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Concept under which a person can be a citizen of two different countries. This can be by birth in one country to a national of another (in countries which confer citizenship ius solis), by birth to parents of different nationalities (ius sanguinis on both sides) or by acquiring citizenship in a second country by virtue of fulfilling residency or other requirements.

Some states require that their citizens be only citizens of that country, to the exclusion of all others, and forbid the acquisition of citizenship of a second state on penalty of withdrawing the original citizenship. The United States is technically one of those countries though I've heard no reports of it ever happening. Naturalised citizens of the United States are obliged to renounce the citizenship of their country of origin but the authorities very rarely check.

In some cases, dual citizenship may be unavoidable despite laws to the contrary if the person is born to citizens of two countries whose laws automatically confer citizenship to children born to their nationals and have no provisions for renouncing or revoking it. Many countries, the US included, legally accept and allow this.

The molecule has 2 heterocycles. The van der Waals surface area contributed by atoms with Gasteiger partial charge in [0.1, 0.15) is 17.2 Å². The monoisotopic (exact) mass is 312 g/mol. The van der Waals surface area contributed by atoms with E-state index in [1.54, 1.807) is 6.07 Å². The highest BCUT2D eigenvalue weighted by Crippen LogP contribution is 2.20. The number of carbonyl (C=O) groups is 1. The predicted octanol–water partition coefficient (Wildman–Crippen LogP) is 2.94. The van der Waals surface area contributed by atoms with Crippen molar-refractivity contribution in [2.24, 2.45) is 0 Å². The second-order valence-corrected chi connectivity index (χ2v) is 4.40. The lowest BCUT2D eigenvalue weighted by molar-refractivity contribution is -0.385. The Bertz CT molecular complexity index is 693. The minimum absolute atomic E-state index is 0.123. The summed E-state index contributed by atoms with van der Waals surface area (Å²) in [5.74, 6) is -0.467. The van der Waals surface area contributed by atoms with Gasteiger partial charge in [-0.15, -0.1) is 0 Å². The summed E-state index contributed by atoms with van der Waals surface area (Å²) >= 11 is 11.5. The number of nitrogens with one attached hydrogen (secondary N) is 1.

Dual citizenship is otherwise irrelevant to the country the person is living in. If s/he lives in a country of which s/he is a citizen, the second one is ignored. If in a third country, they are treated as a citizen of the country whose travel document they entered with, though they could probably request consular assistance from either.

Yes, I hold dual citizenship.

What are the advantages of dual citizenship?

  1. Right of abode. Having citizenship in two countries usually gives a person the right to live and work freely in either country. Sometimes citizenship in one country opens up the possibility of living in many other countries (e.g. citizenship in the European Union or the Commonwealth). You might even get free education or health care out of the deal.